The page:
So Sinking & Floating and Searching for Light are the continuation of my analysis of humanity and culture, and they are an important milestone on my artistic pursuit of humanistic philosophy. By observing the relationship between my personal living and society, I probe deep into the true essence of life.


3.The Searching for Light and Sinking & Floating series represent a reinvention of your art practice. How did it come to being? Have you encountered any difficulties during the process? How did you adapt to the change?
It was rather a probe than a reinvention. What seem like changes are just another way of probing into human nature; what seems like a conversion from realism to abstract is in fact a replacement of exploration with confidence. I think it is more a transformation than a mere change. It marks my transition to maturity. It is a palpable embodiment of my life journey, a kind of enlightenment that has dawned on me. But I think every artist would have to survive an arduous struggle in order to transform, like the imago shaking off the chrysalis violently to becoming a butterfly. The artist is a lonely creature; he is on his own in the artistic pursuit. There is no guideline for success, but transformation and progress are essential to artistic pursuit, maybe this is the charm and calling of the artist. Art is always awe-inspiring.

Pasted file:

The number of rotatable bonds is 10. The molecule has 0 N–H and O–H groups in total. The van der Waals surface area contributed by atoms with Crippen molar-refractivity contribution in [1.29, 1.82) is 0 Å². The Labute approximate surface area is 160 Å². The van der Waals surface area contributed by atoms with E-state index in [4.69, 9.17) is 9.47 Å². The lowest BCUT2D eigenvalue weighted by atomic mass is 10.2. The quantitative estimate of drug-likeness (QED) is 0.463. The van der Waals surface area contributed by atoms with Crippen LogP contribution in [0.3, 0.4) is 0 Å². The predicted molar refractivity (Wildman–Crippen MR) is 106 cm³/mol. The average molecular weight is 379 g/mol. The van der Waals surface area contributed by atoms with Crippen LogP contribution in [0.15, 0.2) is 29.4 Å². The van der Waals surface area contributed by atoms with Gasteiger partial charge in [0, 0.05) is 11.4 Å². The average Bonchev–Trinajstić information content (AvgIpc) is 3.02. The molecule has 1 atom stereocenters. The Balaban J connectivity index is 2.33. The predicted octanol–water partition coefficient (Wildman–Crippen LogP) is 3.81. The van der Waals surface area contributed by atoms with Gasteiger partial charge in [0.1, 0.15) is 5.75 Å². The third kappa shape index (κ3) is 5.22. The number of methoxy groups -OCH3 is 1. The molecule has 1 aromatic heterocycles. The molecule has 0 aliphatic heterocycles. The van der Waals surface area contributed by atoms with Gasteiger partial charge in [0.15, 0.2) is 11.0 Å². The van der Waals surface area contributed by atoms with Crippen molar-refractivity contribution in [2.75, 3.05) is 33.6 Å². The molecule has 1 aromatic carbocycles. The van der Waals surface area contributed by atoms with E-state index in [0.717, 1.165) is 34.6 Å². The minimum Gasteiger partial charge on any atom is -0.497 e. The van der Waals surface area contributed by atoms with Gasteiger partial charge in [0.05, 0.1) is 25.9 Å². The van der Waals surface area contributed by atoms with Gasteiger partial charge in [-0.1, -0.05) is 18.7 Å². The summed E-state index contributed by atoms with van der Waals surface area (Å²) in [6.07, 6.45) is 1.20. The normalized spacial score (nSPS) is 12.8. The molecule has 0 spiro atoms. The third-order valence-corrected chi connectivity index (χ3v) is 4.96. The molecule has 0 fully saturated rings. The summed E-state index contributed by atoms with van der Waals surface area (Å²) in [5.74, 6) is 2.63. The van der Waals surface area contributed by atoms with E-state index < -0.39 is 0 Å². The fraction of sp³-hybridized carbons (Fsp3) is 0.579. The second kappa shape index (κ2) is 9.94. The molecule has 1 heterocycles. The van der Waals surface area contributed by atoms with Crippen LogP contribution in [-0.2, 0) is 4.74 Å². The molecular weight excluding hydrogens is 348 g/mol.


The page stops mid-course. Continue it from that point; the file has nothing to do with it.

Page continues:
4.Although the subject matters have changed, your preference for human characters as key visual element remains. Why the interest in human characters? What kind of story do you want to tell through them?
It is fitting to express humanity through human characters. In my paintings, fat women, couples and children are metaphors that facilitate the free and comprehensive expression of my reflection on people and society and self-actualisation. Ever since my graduation from the Oil Department of China Central Academy of Fine Arts, I have been pursuing the artistic career with the humanistic spirit, which constitutes my artistic growth and outlook on life.


5. You are a disciple of Jin Shang Yi, Zhu Nai Zheng and Yan Fei Yun. How do senior artists influence your paintings and personal life?
From the three grand masters of contemporary Chinese oil painting, I have learned a lot from painting skills to different schools of painting and to moral standing. They have different styles but they share the same passion for illustrating their own humanistic philosophy through painting. It is natural for me to continue with their pursuit, which in turn is conducive to my own practice. They share the same belief in and advocacy of innovation through tradition, with strong disapproval of illogical creative freedom and expression of self-pity, which sheds light on my artistic pursuit.